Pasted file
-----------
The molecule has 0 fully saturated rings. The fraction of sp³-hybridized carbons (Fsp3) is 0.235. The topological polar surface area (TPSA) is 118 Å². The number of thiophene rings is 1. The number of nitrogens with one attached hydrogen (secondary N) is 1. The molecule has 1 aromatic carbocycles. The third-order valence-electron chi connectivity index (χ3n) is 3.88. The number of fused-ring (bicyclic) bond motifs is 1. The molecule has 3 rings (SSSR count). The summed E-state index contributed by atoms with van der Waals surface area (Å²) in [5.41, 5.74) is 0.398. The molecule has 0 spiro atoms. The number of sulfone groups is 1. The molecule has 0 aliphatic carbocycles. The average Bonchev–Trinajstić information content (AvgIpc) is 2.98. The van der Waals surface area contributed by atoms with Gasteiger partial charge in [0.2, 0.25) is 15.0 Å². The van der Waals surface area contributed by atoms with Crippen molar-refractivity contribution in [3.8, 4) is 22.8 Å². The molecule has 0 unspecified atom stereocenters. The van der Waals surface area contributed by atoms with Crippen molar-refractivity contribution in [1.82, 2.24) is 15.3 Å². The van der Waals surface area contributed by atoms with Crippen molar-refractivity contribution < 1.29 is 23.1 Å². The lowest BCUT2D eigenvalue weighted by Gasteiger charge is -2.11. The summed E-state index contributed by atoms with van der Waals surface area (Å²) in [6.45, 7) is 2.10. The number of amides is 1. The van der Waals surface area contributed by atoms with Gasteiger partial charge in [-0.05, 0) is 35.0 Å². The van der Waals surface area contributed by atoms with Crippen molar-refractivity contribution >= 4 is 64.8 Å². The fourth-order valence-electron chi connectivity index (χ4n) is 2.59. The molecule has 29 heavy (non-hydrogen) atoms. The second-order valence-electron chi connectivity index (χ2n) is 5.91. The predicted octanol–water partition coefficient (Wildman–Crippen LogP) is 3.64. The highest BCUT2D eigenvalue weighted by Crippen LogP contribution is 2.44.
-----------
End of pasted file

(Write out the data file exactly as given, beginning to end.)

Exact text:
The molecule has 0 fully saturated rings. The fraction of sp³-hybridized carbons (Fsp3) is 0.235. The topological polar surface area (TPSA) is 118 Å². The number of thiophene rings is 1. The number of nitrogens with one attached hydrogen (secondary N) is 1. The molecule has 1 aromatic carbocycles. The third-order valence-electron chi connectivity index (χ3n) is 3.88. The number of fused-ring (bicyclic) bond motifs is 1. The molecule has 3 rings (SSSR count). The summed E-state index contributed by atoms with van der Waals surface area (Å²) in [5.41, 5.74) is 0.398. The molecule has 0 spiro atoms. The number of sulfone groups is 1. The molecule has 0 aliphatic carbocycles. The average Bonchev–Trinajstić information content (AvgIpc) is 2.98. The van der Waals surface area contributed by atoms with Gasteiger partial charge in [0.2, 0.25) is 15.0 Å². The van der Waals surface area contributed by atoms with Crippen molar-refractivity contribution in [3.8, 4) is 22.8 Å². The molecule has 0 unspecified atom stereocenters. The van der Waals surface area contributed by atoms with Crippen molar-refractivity contribution in [1.82, 2.24) is 15.3 Å². The van der Waals surface area contributed by atoms with Crippen molar-refractivity contribution < 1.29 is 23.1 Å². The lowest BCUT2D eigenvalue weighted by Gasteiger charge is -2.11. The summed E-state index contributed by atoms with van der Waals surface area (Å²) in [6.45, 7) is 2.10. The number of amides is 1. The van der Waals surface area contributed by atoms with Gasteiger partial charge in [-0.05, 0) is 35.0 Å². The van der Waals surface area contributed by atoms with Crippen molar-refractivity contribution >= 4 is 64.8 Å². The fourth-order valence-electron chi connectivity index (χ4n) is 2.59. The molecule has 29 heavy (non-hydrogen) atoms. The second-order valence-electron chi connectivity index (χ2n) is 5.91. The predicted octanol–water partition coefficient (Wildman–Crippen LogP) is 3.64. The highest BCUT2D eigenvalue weighted by Crippen LogP contribution is 2.44.